What was Jimmy’s motive for setting up Tupac, was it jealousy?

He was definitely jealous of Tupac. Tupac, if you ever met him, was quite a character; he was a star. Everybody loved him, all the girls loved him; he was one of those guys.

So at the time, he was making that basketball movie Above the Rim and he was hanging out with Haitian Jack and Jimmy Henchman; they were good friends back then.  

Around ’92-’94 is where it all started; all that corporate money started coming into the rap business, Death Row Records got money from Time Warner and other guys got money to start their own labels.

And so, Jimmy and a lot of the Brooklyn gangsters were watching this go down, and they were saying, more money is coming into rap then you could get through drugs.

And they all were dealing drugs back then. And so he (Jimmy) wanted to get into that field. And then he and Haitian Jack, they started a management company and they said they were going to represent an artist for labels, and Puffy wanted Tupac on Bad Boy.

This is when Bad Boy just started and they told Puffy, they couldn’t get him (Tupac) to go to Bad Boy, but Tupac turned Puffy down.

He was under contract at Interscope and they couldn’t get him out of the contract. Then after that, Jimmy Henchman promised him; we’ll get him – no problem, we’ll get him for you.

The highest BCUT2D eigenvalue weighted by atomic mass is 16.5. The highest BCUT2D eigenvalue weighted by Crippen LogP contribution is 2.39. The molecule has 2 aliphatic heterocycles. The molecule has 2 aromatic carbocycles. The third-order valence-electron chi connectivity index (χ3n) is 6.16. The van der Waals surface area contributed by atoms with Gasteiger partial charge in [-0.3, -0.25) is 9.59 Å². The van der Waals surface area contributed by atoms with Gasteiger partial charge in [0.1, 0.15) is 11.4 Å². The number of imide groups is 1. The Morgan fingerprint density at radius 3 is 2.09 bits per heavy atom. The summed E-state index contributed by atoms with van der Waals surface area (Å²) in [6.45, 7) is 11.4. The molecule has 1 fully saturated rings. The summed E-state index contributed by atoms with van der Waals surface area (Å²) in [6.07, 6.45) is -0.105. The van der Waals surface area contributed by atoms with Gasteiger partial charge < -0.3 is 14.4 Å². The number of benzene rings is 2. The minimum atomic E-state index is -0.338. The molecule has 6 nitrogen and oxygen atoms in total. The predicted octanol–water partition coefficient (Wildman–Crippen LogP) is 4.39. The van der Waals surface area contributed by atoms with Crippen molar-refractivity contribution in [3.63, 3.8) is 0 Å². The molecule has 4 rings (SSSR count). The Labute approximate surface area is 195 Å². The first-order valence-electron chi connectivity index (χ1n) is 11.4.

So they wined and dined Tupac for a long time. Tupac then met all the major gangsters through Jack and through Jimmy, so he started wearing the Rolexes and they started doing all that stuff that Jack did.

In fact, some people say Tupac’s first movie, Juice, was based on Haitian Jack.

Jimmy became a bit jealous, because people didn’t think Jimmy was as important as Jack. Because Jack was flashy, you know; Madonna liked Jack, all the girls liked him.

Jimmy was not dressing in suits back then, he was dressed down, and he was dealing drugs, robbing people. And so he was deterred that Tupac paid more attention to Jack.

Eventually Tupac turned both of them down, as he would not sign with Bad Boy.

Did Haitian Jack know that Jimmy was going to set up Tupac?

No, they were just trying to sign him as an artist. They were hustlers, he was just one more hustle; and he didn’t pay off.

So now Jimmy was pissed off. And another thing happened. During that period, when Tupac was dealing with the rape trial at a club in New York, a reporter asked him about his case and Tupac responded, ‘I didn’t have anything to do with that, they’re a bunch of hanger-ons.’

He’d called Jack and Jimmy hanger-ons. And ultimately this is what pissed off Jimmy.